24 Feb Caveat
A caveat provides a party with a 3-month window of protection from Title of a real property being dealt with, within which Court proceedings must be commenced to render the caveat non-lapsing. Improperly registered caveats are fertile ground for litigation and costs being awarded against parties wrongly registering same.
Whilst the ramifications of lodging a caveat, and damages that may flow from same, ordinarily render caveats a risky and avoided tool in family law, there are particular circumstances where they are the most appropriate protection for a party.
Parties often make the mistake of feeling adequately protected by interim injunctive Orders of a Court preventing sale or disposal of assets, as opposed to registering caveats to protect against same. The issues with injunctive Orders of a Court can be several, but in particular they are only binding against the parties to the Order and innocent third parties proposing to deal with the Title to a property are unlikely to be aware of same.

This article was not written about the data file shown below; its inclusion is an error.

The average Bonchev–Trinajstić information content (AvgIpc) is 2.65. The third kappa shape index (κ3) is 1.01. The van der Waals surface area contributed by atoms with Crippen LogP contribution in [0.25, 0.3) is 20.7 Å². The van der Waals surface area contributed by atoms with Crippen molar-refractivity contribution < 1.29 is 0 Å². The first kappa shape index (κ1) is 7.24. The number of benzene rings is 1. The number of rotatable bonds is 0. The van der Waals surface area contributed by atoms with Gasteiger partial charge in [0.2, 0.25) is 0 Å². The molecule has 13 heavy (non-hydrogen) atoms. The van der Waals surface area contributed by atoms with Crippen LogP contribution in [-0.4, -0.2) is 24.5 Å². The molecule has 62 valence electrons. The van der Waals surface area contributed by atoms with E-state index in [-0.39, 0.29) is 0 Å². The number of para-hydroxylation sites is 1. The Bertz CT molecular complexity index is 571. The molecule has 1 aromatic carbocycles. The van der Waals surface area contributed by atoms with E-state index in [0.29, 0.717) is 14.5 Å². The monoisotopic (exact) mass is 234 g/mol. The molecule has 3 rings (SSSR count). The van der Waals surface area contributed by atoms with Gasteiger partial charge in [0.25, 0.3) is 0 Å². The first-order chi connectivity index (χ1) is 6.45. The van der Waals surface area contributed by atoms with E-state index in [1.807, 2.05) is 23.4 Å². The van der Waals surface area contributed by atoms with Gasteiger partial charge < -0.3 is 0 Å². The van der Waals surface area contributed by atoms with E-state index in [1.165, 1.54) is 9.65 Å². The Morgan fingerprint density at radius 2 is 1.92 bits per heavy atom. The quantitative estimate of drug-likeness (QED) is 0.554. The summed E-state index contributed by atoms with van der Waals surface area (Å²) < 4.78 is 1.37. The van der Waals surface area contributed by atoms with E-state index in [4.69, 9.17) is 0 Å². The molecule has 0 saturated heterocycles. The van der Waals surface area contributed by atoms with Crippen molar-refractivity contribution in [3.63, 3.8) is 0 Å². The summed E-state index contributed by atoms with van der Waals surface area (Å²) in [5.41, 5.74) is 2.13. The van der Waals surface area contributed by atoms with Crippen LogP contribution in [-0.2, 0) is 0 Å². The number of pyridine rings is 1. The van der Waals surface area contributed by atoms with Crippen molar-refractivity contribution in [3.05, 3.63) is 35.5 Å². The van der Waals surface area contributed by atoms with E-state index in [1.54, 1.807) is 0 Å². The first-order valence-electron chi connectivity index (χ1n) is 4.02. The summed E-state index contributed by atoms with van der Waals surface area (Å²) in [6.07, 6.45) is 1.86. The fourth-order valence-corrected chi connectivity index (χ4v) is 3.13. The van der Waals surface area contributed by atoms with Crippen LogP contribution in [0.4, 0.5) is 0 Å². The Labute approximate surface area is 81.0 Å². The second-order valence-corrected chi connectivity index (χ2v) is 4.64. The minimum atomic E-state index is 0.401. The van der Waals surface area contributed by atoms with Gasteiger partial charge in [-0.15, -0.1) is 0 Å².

A breach of an injunctive Order, insofar as disposal of property is concerned, will undoubtedly lead to urgent Court Applications for reversal of transactions pursuant to Section 106B of the Family Law Act and the joining of third parties to proceedings. It is a timely and costly exercise after the fact that can, in most cases, be avoided (with the lodgement of a Caveat over the title to the property).
If there is knowledge of a party actively seeking to dispose of property, secured creditors seeking to recover their debts, or a proven record of non-compliance with Orders by a party in proceedings, a caveat registered against a Title is the only fool-proof way to ensure a property will not be disposed of without your knowledge or consent.
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